fireman on top of a ladder

How “Forever Chemicals” Are Hurting Firefighters

Written by Jordan Farber, Juris Doctor Candidate and Associate Editor of the Chicago-Kent Journal of Environmental and Energy Law

The job of a firefighter is not easy, nor is it particularly safe. While many people correctly assume that fires, smoke, carbon monoxide, dangerous buildings, and other hazardous environments are the primary sources of danger, it may come as a surprise that their protective gear is also potentially hazardous.

This hazard comes from per- and polyfluoroalkyl substances better known as PFAS or “forever chemicals.” The reason PFAS is called “forever chemicals” is because they never break down. In fact, 99% of Americans have PFAS inside of their body that will never disappear. In high enough concentrations, these “forever chemicals” have been known to cause a myriad of health issues such as increased cholesterol levels, changes in liver enzymes, and even increase risk of kidney or testicular cancer, among other issues.

For firefighters specifically, their risk of testicular cancer is now 2.02 times greater than that of an average person. Researchers at Notre Dame University discovered that PFAS located on the outer shell of firefighting equipment, which is meant to keep moisture out of the inner protective layers, was itself migrating into parts of the gear that does not usually contain PFAS. Not only does PFAS migrate to inner layers of firefighting protective gear, but PFAS can migrate from the gear and into the air, which firefighters then breathe in.

PFAS is also used in firefighting foam, which has been shown to contaminate both drinking, and groundwater. Attorney, Elizabeth Pritzker, who represents firefighters in California in PFAS related issues has stated that there is a “substantial causational link” between firefighters and cancer, considering all of the firefighters involved in the case have a form of cancer and PFAS blood levels much higher than normal.

Thankfully, legal action around PFAS is being taken. Most notably, with Pritzker in California representing firefighters so they receive the justice they deserve. One of the largest firefighting unions in the nation recently brought up a proposal at their most recent convention that would allow for their gear to be tested more thoroughly for chemicals, and work with their gear manufacturers to make their gear safer.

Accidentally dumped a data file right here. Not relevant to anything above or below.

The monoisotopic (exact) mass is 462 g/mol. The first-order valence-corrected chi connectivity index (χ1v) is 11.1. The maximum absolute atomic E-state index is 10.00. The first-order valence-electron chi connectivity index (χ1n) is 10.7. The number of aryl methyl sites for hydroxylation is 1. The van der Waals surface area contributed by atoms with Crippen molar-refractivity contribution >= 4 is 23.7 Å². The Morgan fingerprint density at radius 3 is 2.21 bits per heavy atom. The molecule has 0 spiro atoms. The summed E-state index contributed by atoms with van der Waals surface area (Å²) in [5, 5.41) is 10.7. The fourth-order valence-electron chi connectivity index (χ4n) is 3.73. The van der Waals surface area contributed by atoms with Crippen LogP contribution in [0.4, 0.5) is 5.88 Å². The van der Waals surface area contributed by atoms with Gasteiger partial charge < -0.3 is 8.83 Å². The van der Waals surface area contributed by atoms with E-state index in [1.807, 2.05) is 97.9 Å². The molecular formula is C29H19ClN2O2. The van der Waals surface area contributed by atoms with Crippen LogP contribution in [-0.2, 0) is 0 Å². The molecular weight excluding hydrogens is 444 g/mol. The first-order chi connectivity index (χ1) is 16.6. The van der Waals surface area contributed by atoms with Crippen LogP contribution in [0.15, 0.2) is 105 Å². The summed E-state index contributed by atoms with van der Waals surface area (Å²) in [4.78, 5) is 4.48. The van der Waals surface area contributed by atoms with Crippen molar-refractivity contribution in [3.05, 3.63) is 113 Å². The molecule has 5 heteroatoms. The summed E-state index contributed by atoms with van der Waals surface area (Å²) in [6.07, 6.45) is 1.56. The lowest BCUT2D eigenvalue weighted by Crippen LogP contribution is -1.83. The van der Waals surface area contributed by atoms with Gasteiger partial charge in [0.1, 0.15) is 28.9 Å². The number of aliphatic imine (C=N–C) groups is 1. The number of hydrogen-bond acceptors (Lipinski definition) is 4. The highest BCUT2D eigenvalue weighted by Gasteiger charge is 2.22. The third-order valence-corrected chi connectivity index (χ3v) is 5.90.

The contamination has been out there for 60 to 70 years, and people were still referring to these chemicals as “emerging contaminants.” What’s starting to emerge is awareness now of the scope of the contamination. People are understanding the scope now and realizing it’s in the water all over the United States. 

Rob Bilott

In a recent PFAS lawsuit, the companies DuPont, Chemours and Corteva ended up paying $4 billion in settlement money. PFAS is common in household products like non-stick Teflon pans, and in fabrics. It is also found in items like microwavable popcorn bags, and fast food wrappers. PFAS in food products is particularly dangerous, because it can leach into the food, and therefore inside of the human body upon consumption. With evidence like this, it makes sense that the National Law Review predicts PFAS litigation will expand to other product liability type cases.

Forever chemicals were recently brought into the mainstream thanks to the movie Dark Waters, released back in 2019. The movie is based on a real case where attorney, Rob Bilott filed lawsuit against DuPont over perfluorooctanoic acid (PFOA), also called C8 because of the 8 carbons that make up the backbone of the molecule. PFOA is a specific kind of PFAS that was dumped into water ways in West Virginia. That case ended up with DuPont paying out a $671 million settlement.

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